Palm Springs, Calif.–“The apartment sector is doing better than most. Ours is a cyclical business and we’ll be leading the recovery,” said Doug Bibby, president of the National Multi Housing Council, in his opening statements as he kicked off the 2011 Apartment Strategies Conference in Palm Springs, Calif. “The current environment remains challenging and difficult,” he added. “Today’s panelists will address key strategic issues.”
The mood in the air was cautiously optimistic but much more upbeat than at last year’s gathering. “This time—two years ago—we hadn’t found the bottom yet. Last year we said, ‘Okay, we know where the real bottom is. This is a bad recession. It won’t be easy, but we can handle this.’ This year, we’re looking back and saying, ‘It’s not as bad as we expected,’” says Mark Obrinsky, NMHC vice president of research and key economist.
In fact, it appears that the apartment industry has outperformed the U.S. economy in 2010. Greg Willett, vice president of research and analyst for MPF Research, notes that apartment revenues jumped about 4 percent during 2010, and 2011 performance is expected to be even better. Occupancy jumped by 170 bps to 93.5 percent, and effective rents climbed 2.5 percent, demonstrating that the industry is not totally reliant on job growth. The economy lost 8.2 million jobs during the recession. Only about 1 million jobs were created in 2010.
“In most metros, at the top of the market the recovery is nearly complete,” says Willett. “But there is still work to do in the older units at the bottom tier of these same markets where rents are flat and there are huge vacancies.” With no new product to compete, the top end is positioned to do well regardless of the economy. Experts anticipate that while there will be construction starts in the next few years, there will be few completions. The bottom end of the market, however, has work to do and will rely more on job creation to get those units leased up. This is a time to focus on the level of service at these communities to retain current residents and attract new ones.
Some research experts at the event are questioning the apartment industry’s growing reliance on employment data when household formation numbers are a more accurate indicator. For example, 50 percent of the jobs lost have been in manufacturing and construction, but other sectors such as healthcare and education have been creating jobs during the downturn. Employment data is a very fluid and quick series by which to judge metro performance, but households create more meaningful data for housing research. The Joint Center for Housing Studies at Harvard estimates that, during the 2000s, the United States added between 1.2 and 1.3 million households a year. During the recession the household growth rate declined but didn’t go negative. Households are still being formed even when jobs are being lost.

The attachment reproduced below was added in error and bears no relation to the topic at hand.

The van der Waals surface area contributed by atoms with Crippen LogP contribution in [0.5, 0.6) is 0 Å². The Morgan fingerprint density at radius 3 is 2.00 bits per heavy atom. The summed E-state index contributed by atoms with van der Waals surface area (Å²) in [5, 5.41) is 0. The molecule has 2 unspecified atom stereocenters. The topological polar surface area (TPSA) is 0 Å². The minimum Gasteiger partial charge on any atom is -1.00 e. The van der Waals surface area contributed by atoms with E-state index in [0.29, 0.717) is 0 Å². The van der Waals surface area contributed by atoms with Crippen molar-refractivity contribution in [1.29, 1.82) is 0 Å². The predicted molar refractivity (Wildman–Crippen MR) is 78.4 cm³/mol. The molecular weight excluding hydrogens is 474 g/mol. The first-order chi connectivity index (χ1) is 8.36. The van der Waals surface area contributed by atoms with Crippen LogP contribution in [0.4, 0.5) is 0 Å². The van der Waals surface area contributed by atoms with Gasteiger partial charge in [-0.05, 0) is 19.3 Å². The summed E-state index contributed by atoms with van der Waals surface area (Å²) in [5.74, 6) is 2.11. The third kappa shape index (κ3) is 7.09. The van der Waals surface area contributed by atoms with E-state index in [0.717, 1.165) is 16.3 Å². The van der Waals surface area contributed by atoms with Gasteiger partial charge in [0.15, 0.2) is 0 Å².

However, the sluggish rate of job creation is playing out well for the apartment industry because of its negative effects on the single-family market. As more and more Americans turn to rentals, vacancy rates are declining across the board, even in hard-hit markets in northern Florida. Another reason for good cheer in the apartment industry is that virtually no new supply is coming online for the next couple of years.
Panelists agree that a slow to moderate growth scenario would be ideal for apartments. “In 2011, look for revenue growth near 6 percent with occupancy up by 80 bps and rent increases averaging 5.1 percent,” says Willett. As new households are formed, the decision will be to rent. “There may be a bump in the road in 2013-2014 when new supply comes on stream and pent-up demand for home purchases could get unleashed,” he adds.
Until then, however, single-family home ownership will be seen as less desirable by a growing number of Americans even when they can afford it. Renters by choice will be on the rise due to benefits such as the freedom to pick up and easily move to another city for career reasons. This demographic won’t see a house as a vehicle of wealth but as a deterrent, panelists stress.
Apartment analysts also warn against making decisions about 2011 based on recovery patterns from the last recession. Their advice is to focus on the fact that this is a cyclical business, but realize that the last 15 years were an anomaly. The shift to homeownership changed the dynamic of the forecasting process. “You can’t look back to the last recession,” says one panelist. “Don’t get caught up in what happened 10 years ago and think this situation will mirror that.”